As a trusted colleague suggested recently, putting the words “open,” “source,” and “hardware” next to one another in a sentence is a sure way to cure insomnia among business people. But, before those non-alpha geeks among you click away, you might want to know what the alpha geeks know: that open source hardware is looking like it will be a big part of the future of manufacturing and beyond. As we’ve covered here, here, here, and plenty of other places, we’re seeing more and more early but strengthening signals that open source is about a lot more than software. Open source changed the business of software irrevocably, in ways ranging from how we produce and license software to how we maintain and distribute it. It’s starting to happen with hardware, too.
In the new issue of Release 2.0, now in subscribers’ hands and available for sale to new subscribers and those interested in purchasing a single issue, we consider some of the key questions about open source hardware. What part of hardware can be open? How will communities participate in its development? What business models will make it attractive and profitable? How can production of the components be managed to keep projects open and at the same time affordable? The issue, written by Jeanette Borzo and me, looks at the current state of open source hardware and its emerging role in business. In Borzo’s “The Secrets Big Companies Should Know About Open Source Software,” we offer a practical roadmap for companies assessing the benefits of this business model.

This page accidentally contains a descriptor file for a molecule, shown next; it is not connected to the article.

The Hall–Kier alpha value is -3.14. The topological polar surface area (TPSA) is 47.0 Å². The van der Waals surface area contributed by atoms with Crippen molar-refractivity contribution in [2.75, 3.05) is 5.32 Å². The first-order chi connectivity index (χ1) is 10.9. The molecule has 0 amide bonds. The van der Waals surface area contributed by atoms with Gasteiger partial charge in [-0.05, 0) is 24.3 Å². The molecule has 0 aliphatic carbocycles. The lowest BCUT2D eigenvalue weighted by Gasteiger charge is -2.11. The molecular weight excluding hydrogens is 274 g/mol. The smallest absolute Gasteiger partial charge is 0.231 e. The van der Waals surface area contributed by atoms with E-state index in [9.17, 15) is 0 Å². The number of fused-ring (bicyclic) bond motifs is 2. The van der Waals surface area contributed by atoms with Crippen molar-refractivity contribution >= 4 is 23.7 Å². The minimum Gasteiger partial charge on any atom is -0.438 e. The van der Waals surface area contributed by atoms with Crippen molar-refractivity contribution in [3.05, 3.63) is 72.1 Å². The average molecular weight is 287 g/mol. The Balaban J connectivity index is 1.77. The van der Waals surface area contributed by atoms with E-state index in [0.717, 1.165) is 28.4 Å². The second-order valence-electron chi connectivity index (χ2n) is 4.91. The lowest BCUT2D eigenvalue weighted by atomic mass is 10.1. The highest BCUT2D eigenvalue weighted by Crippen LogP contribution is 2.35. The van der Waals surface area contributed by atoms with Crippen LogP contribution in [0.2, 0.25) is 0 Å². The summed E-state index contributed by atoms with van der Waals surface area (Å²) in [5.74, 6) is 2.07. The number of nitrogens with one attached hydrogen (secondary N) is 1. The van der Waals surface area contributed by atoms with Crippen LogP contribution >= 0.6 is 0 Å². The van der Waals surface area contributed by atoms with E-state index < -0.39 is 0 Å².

A fundamental article of faith at O’Reilly Media, one justified over and over, is that it’s hackers, innovators, and alpha geeks–in a word, hobbyists–who provide the most reliable early warning signals as to where technology and the business of technology are going. As we explore in this issue of ‘Release 2.0, it’s the promise of open source hardware that’s entrancing many of those emerging leaders.
Also in this issue, we feature our usual departments. “The Number” evaluates how the international social-networking market looks much different from the U.S. one, “The Canon” suggests two slender, provocative volumes that can change the way you see your business, and “Calendar” highlights some of the technology and business events on our radar over the next few months. The Radar team will be at plenty of them, even those we’re not organizing, and we hope to see you there.
You can find out more about Release 2.0, download a sample excerpt from the new issue, and either subscribe (we publish six times a year) or purchase the new issue at /r2/.